Smearing red lipstick all over his mouth and cheeks, Booth transforms into a deadly and grotesque version of the “candy-colored clown”—a shady, unpredictable figure who tip-toes through Lumberton at night, sprinkling drugs and violence on lost, afflicted souls. Booth’s driven to do this; he clearly needs to make everything the way Orbison promises it will be: “all right.”
Perhaps Booth’s fixation with these songs stem from an association with horrible events from his childhood. The Mommy-and-Baby role-play during his assault on Vallens suggests Booth may have tragically lost his mother at a young and tender age. Perhaps his obsession stems from the ability to tenuously reconnect with her, via Vinton’s and Orbison’s songs… and his many despicable perversions.
Vinton’s “Blue Velvet” and Orbison’s “In Dreams” were both released in 1963, just a few months before Kennedy’s assassination—a catastrophic event that’s believed to have truly stolen America’s innocence. Maybe a young Frank Booth, heartbroken and struggling to understand the nature of cruelty, had his purity tainted too, and, like the rest of the nation, grieved while hearing these songs on the radio.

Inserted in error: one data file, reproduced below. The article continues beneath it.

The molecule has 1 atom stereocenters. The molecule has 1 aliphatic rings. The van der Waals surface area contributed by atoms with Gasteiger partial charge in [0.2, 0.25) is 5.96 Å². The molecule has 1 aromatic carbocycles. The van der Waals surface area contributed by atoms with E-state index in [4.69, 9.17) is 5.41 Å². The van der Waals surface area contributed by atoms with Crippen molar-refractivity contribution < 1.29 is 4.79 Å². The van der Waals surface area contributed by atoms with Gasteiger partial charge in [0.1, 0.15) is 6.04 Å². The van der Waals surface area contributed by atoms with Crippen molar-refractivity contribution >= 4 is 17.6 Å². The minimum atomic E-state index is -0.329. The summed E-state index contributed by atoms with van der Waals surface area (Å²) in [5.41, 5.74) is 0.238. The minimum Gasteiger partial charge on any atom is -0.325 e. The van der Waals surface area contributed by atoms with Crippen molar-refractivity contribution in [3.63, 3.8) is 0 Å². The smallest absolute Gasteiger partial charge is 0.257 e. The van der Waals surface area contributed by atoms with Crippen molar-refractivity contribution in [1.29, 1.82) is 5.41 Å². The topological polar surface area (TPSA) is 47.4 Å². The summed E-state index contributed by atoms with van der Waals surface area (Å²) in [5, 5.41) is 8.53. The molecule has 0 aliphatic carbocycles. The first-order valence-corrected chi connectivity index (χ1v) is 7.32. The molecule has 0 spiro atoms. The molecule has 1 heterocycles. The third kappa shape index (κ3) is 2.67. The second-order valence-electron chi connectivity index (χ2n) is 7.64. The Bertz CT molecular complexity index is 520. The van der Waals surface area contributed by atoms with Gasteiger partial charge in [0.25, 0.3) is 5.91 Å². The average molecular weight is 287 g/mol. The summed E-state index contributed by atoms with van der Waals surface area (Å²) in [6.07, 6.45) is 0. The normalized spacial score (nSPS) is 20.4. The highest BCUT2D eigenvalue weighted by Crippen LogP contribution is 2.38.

For Booth, however, Vinton and Orbison’s music served as a soundtrack for his descent into madness, and continue to keep him moving down a terrible, hellish road.
“In dreams, you’re mine, all the time. Forever.”
So, go ahead: talk to me about the chilling theatrics of early Alice Cooper or Marilyn Manson all you want. Argue that shock-inducing bands like Slipknot, GWAR and Cradle of Filth, with their macabre and gruesome live performances, are the living embodiment of classic horror films. You can even suggest that Robin Thicke and Miley Cyrus are insidious, pansexual demons, using Auto-Tune and Marvin Gaye samples to turn our culture into a modern-day Sodom and Gomorrah. It doesn’t matter. Thanks to David Lynch, none of these musicians will ever be as scary as those two horrible and wretched monsters, Bobby Vinton and Roy Orbison.
My condolences to Gene Simmons and Ozzy Osbourne…